What is the Kibira Forest?
The Kibira is Burundi's only indigenous rainforest, tucked in the North-Western part of the country. The coffee that is grown and produced in Burundi depends on the cool micro-climates that the forest provides. There is an undeniable connection between the community of coffee growers in Burundi, the health of the soil that their coffee trees are rooted in, and the coffee we drink.
What's happening to the forest?
For years, the forest has been stripped of its natural resources and indigenous flora by surrounding communities. Trees have been cut down for firewood and land cleared by people living on the fringes of the forest, looking for food and land to plant crops. Since the early 1930s, the Kibira has shrunk in size from 50,000 to 30,000 hectares, and it's estimated that deforestation in the region is happening at the rapid rate of 9% per annum.
The aims for the initiative...
Trees for Kibira is an endeavour to see nutrients sewn back in Burundi's soil, healthier coffee trees, rejuvenated farms and the use of sustainable coffee farming practices. Green belts planted out from the Kibira will wrap around every hill where coffee is grown, binding precious soil and protecting natural water sources. Indigenous and agroforestry trees rooted in every coffee farmers' plantation will encourage the practice of shade-grown coffee.
Since its launch in 2018, the team have distributed 322,000 indigenous and agroforestry trees to 2,700 farmers. This has created a total of 406 jobs. Long Miles' vision is for all the 5,100 farmers that they work with to be included in Trees for Kibira. The goal for 2020 is to extend their reach from 2,700 to 3,500 coffee farmers.
(Above) What Trees for Kibira has achieved so far, and their goals for 2020.
Long Miles are endeavouring alongside their neighbouring communities of coffee growers, local administrators, community leaders, roasting partners and the Burundian Ministry of Agriculture & Environment to impact the environment that the Burundian families live, work and grow coffee in. Their vision is for the communities to grow their coffee sustainably and protect their land against the effects of the changing climate.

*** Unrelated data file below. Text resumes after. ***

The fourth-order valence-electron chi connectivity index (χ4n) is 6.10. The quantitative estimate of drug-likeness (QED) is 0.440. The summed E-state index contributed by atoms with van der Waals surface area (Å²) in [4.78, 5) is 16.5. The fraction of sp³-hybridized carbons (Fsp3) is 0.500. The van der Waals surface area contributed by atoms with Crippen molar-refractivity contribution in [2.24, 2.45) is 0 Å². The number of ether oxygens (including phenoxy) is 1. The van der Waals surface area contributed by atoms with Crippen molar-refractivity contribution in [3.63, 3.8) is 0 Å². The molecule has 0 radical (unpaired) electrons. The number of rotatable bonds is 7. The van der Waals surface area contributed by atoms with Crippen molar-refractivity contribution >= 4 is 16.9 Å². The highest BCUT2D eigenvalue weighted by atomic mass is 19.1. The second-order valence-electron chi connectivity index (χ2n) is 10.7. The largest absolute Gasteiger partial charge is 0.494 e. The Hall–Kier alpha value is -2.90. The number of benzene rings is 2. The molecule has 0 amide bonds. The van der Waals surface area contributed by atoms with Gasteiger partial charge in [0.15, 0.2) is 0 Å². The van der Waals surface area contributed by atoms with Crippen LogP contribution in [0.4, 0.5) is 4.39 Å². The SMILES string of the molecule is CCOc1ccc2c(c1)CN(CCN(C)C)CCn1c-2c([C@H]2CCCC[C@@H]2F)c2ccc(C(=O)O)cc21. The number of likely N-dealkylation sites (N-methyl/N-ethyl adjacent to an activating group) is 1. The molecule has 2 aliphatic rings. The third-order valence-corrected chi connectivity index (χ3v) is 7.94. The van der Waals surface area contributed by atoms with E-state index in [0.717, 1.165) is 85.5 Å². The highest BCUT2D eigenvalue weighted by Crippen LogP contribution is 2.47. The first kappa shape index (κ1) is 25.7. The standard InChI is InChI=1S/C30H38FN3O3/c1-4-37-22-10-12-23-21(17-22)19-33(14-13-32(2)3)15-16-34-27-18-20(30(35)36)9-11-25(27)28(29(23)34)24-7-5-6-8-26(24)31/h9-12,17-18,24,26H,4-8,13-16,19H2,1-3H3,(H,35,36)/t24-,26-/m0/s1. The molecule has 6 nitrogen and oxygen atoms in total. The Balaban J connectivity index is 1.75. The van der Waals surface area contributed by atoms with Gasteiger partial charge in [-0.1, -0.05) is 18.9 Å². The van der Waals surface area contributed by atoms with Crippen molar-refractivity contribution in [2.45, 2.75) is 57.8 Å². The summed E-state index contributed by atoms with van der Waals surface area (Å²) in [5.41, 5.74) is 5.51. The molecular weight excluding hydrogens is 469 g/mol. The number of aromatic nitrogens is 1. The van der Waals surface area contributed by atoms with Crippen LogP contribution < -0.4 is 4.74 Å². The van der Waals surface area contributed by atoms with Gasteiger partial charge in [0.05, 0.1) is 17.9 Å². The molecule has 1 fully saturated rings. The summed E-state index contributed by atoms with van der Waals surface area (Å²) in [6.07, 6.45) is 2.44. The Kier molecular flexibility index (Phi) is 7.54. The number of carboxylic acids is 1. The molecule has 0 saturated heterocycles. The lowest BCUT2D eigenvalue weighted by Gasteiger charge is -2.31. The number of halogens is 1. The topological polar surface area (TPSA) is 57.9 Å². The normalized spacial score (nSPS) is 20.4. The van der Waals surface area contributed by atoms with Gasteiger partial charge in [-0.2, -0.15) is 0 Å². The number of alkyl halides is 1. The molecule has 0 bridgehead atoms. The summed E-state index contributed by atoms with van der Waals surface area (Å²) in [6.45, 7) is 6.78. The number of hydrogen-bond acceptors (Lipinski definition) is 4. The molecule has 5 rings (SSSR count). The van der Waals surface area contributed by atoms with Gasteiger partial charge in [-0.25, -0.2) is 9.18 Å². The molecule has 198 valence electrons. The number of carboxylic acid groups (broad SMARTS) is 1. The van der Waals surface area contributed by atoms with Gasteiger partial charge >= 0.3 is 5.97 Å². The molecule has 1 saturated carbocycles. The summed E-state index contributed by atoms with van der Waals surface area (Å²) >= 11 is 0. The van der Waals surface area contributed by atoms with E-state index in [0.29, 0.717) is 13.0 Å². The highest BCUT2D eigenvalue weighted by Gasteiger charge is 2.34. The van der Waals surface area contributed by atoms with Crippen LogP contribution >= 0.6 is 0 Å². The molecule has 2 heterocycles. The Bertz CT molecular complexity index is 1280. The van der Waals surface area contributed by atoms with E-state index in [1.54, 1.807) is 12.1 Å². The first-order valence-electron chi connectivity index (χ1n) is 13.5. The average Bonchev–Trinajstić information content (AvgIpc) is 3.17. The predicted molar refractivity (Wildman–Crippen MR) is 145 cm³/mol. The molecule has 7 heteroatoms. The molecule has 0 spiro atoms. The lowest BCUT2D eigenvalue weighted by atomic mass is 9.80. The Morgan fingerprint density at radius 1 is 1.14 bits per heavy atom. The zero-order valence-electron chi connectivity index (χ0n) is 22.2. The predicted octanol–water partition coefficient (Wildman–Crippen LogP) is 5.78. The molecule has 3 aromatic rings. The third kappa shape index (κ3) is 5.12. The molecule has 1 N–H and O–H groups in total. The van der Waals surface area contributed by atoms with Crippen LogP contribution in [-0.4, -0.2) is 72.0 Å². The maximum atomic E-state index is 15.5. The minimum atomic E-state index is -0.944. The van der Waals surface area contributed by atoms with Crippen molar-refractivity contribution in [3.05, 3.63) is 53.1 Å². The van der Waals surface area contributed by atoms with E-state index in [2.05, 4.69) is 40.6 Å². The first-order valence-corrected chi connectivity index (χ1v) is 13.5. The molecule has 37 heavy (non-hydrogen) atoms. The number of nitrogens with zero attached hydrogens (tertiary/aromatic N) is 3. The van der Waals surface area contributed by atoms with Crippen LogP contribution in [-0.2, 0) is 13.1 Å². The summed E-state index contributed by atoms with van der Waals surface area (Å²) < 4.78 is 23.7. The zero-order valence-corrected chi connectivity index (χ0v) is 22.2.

We purchased a beautiful coffee from Long Miles, the Burundi Nini, and pledged A$2.00 from every 250g sold to Trees for Kibira. The coffee was grown and produced by farming families in the northern province of Kayanza. It was such a delicious coffee; the cup was juicy and complex with a profile of blackberry, peach, mango, vanilla and cacao nibs. Through coffee sales and sales of our Good Coffee Doing Good t-shirts, we raised A$5320.00 to be donated to Long Miles' Trees for Kibira project.
Please note, this coffee is no longer available.
All photos by Long Miles Coffee Project.
Well before coffee arrives at cafes and ends up in your cup, the coffee cherry and its seed are put through development and quality control measures which are referred to as ‘processing’. Here, roaster Jake explains some of the common processing methods, why processing is so important, and how the way coffee is processed affects the final cup.